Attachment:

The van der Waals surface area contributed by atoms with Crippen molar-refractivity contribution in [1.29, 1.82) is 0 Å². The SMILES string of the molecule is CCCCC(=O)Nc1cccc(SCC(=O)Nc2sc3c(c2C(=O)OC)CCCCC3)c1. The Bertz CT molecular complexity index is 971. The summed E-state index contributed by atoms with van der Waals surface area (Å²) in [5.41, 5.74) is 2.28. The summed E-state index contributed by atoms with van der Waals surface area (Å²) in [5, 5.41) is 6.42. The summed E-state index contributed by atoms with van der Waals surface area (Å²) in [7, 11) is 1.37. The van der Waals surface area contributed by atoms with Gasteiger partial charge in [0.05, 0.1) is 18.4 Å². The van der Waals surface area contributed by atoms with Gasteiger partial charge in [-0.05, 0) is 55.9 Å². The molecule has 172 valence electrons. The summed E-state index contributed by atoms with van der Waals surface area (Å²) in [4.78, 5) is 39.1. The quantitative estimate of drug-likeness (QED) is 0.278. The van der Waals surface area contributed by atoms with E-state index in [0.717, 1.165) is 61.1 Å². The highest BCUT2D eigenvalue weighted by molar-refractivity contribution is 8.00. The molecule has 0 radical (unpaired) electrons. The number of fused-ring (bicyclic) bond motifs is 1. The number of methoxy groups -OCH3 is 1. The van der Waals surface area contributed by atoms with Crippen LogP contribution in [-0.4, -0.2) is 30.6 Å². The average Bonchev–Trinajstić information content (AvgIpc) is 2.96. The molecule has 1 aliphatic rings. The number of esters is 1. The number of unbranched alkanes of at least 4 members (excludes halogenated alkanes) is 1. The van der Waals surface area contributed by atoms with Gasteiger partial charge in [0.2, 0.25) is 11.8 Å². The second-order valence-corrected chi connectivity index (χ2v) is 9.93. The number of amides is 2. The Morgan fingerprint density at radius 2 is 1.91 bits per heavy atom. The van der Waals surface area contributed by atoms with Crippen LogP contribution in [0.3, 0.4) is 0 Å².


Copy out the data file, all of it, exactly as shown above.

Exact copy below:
The van der Waals surface area contributed by atoms with Crippen molar-refractivity contribution in [1.29, 1.82) is 0 Å². The SMILES string of the molecule is CCCCC(=O)Nc1cccc(SCC(=O)Nc2sc3c(c2C(=O)OC)CCCCC3)c1. The Bertz CT molecular complexity index is 971. The summed E-state index contributed by atoms with van der Waals surface area (Å²) in [5.41, 5.74) is 2.28. The summed E-state index contributed by atoms with van der Waals surface area (Å²) in [5, 5.41) is 6.42. The summed E-state index contributed by atoms with van der Waals surface area (Å²) in [7, 11) is 1.37. The van der Waals surface area contributed by atoms with Gasteiger partial charge in [0.05, 0.1) is 18.4 Å². The van der Waals surface area contributed by atoms with Gasteiger partial charge in [-0.05, 0) is 55.9 Å². The molecule has 172 valence electrons. The summed E-state index contributed by atoms with van der Waals surface area (Å²) in [4.78, 5) is 39.1. The quantitative estimate of drug-likeness (QED) is 0.278. The van der Waals surface area contributed by atoms with E-state index in [0.717, 1.165) is 61.1 Å². The highest BCUT2D eigenvalue weighted by molar-refractivity contribution is 8.00. The molecule has 0 radical (unpaired) electrons. The number of fused-ring (bicyclic) bond motifs is 1. The number of methoxy groups -OCH3 is 1. The van der Waals surface area contributed by atoms with Crippen LogP contribution in [-0.4, -0.2) is 30.6 Å². The average Bonchev–Trinajstić information content (AvgIpc) is 2.96. The molecule has 1 aliphatic rings. The number of esters is 1. The number of unbranched alkanes of at least 4 members (excludes halogenated alkanes) is 1. The van der Waals surface area contributed by atoms with Gasteiger partial charge in [0.2, 0.25) is 11.8 Å². The second-order valence-corrected chi connectivity index (χ2v) is 9.93. The number of amides is 2. The Morgan fingerprint density at radius 2 is 1.91 bits per heavy atom. The van der Waals surface area contributed by atoms with Crippen LogP contribution in [0.3, 0.4) is 0 Å².